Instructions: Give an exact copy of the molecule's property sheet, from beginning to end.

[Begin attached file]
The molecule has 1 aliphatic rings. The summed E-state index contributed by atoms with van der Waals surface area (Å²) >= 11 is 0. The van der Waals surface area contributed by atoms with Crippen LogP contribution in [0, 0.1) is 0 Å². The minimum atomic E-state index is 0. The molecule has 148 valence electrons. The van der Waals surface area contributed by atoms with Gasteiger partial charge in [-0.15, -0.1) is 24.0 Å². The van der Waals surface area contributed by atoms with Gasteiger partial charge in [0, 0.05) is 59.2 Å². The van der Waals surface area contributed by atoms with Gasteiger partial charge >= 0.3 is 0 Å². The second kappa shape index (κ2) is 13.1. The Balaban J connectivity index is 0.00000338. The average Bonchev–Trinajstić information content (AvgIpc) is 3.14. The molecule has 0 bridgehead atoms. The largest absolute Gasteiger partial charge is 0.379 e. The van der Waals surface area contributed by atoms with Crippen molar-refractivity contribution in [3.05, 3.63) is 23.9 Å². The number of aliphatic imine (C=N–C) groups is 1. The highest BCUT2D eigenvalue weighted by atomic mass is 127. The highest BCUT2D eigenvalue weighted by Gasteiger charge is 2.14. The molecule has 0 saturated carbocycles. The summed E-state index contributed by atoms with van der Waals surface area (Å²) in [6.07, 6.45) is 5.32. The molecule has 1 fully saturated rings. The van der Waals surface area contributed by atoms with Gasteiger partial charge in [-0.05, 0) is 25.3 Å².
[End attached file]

The molecule has 1 aliphatic rings. The summed E-state index contributed by atoms with van der Waals surface area (Å²) >= 11 is 0. The van der Waals surface area contributed by atoms with Crippen LogP contribution in [0, 0.1) is 0 Å². The minimum atomic E-state index is 0. The molecule has 148 valence electrons. The van der Waals surface area contributed by atoms with Gasteiger partial charge in [-0.15, -0.1) is 24.0 Å². The van der Waals surface area contributed by atoms with Gasteiger partial charge in [0, 0.05) is 59.2 Å². The van der Waals surface area contributed by atoms with Gasteiger partial charge >= 0.3 is 0 Å². The second kappa shape index (κ2) is 13.1. The Balaban J connectivity index is 0.00000338. The average Bonchev–Trinajstić information content (AvgIpc) is 3.14. The molecule has 0 bridgehead atoms. The largest absolute Gasteiger partial charge is 0.379 e. The van der Waals surface area contributed by atoms with Crippen molar-refractivity contribution in [3.05, 3.63) is 23.9 Å². The number of aliphatic imine (C=N–C) groups is 1. The highest BCUT2D eigenvalue weighted by atomic mass is 127. The highest BCUT2D eigenvalue weighted by Gasteiger charge is 2.14. The molecule has 0 saturated carbocycles. The summed E-state index contributed by atoms with van der Waals surface area (Å²) in [6.07, 6.45) is 5.32. The molecule has 1 fully saturated rings. The van der Waals surface area contributed by atoms with Gasteiger partial charge in [-0.05, 0) is 25.3 Å².